Articles Tagged with termination of parental rights

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Almost all societies have traditionally recognized only two legal parents per child, the biological mother and father. Even in cases of adoption, adoptive parents could only step into the place of a missing biological parent. Despite this long history, this has never really reflected the reality of children’s lives. Many children have more than two people in their lives who act as parents, providing care and love and making decisions, but the law rarely recognizes this fact. Continue reading →

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In Re TB, 2022-NCSC-43.

Facts: In January of 2019, Mecklenburg County DSS filed a petition alleging that the minor child in this action was neglected and dependent. They later moved her to foster care. The petition was initiated when police reported a domestic violence incident in the child’s home in early January, in which the father was arrested. When DSS spoke to Father and Mother after the incident, and both admitted to smoking marijuana, Father acknowledged he had mental health needs and that he had been in treatment for domestic violence through NOVA in the past. Mother said that she would have left Father if she had more family support. Father said he was willing to leave the family home. Father then agreed to go to Monarch for mental health assessment, and both parents agreed to submit to random drug screening. Continue reading →

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In re JBD, 2022-NCCOA-353 (unpublished).

In North Carolina, termination of parental rights (TPR) cases exist to remove one parent’s complete rights to their child. The grounds for doing so include abuse and neglect of the minor child. The evidence must prove those grounds by clear and convincing evidence, a burden above a preponderance and below beyond reasonable doubt. There are some procedural steps as well. For example, in response to a TPR, the respondent can deny the allegations. If so, the court must appoint a guardian ad litem for the minor child. Another instance of a peculiarity of TPRs is that the trial court essentially enters two orders: one for adjudication on grounds for TPR, and one actually terminating rights (called the disposition order). This is because there are two major steps for TPR: one to find the grounds, and the other to determine whether it is in the best interest of the minor child to terminate a parent’s rights. Below is a case where a respondent did not follow procedure. Continue reading →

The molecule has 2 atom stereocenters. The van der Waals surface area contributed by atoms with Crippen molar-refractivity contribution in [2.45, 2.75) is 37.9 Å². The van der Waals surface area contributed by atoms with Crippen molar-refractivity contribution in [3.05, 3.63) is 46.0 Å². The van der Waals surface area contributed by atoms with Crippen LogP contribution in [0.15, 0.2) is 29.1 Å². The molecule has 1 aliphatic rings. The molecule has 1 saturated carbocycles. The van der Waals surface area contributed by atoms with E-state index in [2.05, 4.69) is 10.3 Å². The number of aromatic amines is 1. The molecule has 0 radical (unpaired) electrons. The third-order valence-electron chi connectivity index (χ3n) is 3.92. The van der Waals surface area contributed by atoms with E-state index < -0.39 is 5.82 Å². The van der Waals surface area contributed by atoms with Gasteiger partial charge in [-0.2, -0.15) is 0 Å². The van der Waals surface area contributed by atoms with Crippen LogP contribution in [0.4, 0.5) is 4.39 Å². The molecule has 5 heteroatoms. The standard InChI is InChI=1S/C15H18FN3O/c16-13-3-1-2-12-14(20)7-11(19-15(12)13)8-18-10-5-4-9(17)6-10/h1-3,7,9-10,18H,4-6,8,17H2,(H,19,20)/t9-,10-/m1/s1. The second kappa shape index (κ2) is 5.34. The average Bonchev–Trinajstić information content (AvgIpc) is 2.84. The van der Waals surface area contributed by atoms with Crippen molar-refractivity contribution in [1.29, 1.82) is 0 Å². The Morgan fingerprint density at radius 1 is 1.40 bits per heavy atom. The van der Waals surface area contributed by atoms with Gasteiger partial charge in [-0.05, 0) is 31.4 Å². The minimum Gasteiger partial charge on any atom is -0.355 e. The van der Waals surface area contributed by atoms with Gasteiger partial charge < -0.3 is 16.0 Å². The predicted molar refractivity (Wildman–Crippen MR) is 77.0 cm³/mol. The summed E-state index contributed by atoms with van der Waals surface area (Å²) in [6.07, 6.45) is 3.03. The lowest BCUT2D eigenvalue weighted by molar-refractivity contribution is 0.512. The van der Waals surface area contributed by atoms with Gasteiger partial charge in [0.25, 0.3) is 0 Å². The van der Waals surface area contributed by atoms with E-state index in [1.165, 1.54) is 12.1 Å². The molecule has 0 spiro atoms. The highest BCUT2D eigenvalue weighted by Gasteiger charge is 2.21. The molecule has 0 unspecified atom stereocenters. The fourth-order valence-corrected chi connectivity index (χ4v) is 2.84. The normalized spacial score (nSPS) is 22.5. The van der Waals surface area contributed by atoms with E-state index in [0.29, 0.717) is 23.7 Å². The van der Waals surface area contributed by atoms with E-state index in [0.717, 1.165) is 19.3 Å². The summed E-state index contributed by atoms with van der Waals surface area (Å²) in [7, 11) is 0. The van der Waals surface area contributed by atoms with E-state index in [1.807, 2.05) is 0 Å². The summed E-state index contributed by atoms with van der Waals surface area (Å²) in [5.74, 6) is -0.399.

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In re J.J.H., Supreme Court of North Carolina, No. 430A19, December 18, 2020

 

This is Respondent Mother’s Appeal to the termination of her parental rights. Continue reading →

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In re C.V.D.C. and C.D.C., _______NC________ (2020).

In North Carolina, for a Termination of Parental Rights petition to succeed, a set of factors set out in N.C.G.S section 7B-1110(a) must be weighed by the court. If the balance of those factors favors termination, the trial court has discretion to do so for the best interests of the child. But does the court need to write down those specific findings? And what if you wanted to appeal their decision? Below, we discuss a case that addresses the manner in which appellate courts review such decisions of the lower courts, and whether or not a court is required to make written findings. Continue reading →

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In re F.S.T.Y. and A.A.L.Y., ____NC______ No.129A19 (2020).

Termination of parental rights cases are complicated and difficult. Even more so when one parent is out of state and having to litigate in North Carolina. In the case below, we discuss how the North Carolina Supreme Court upheld a termination of parental rights for an out of state parent that had no ties to North Carolina whatsoever. Continue reading →

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In re NNB, COA 19-261 (Unpublished opinion)

The family courts in North Carolina operate under one abiding principle: the best interest of the child. This overarching concept takes precedence over every other consideration and can produce unexpected results. This article discusses a recent case in our county in which a father wanted custody of his minor child, but circumstances were not good for his case. Continue reading →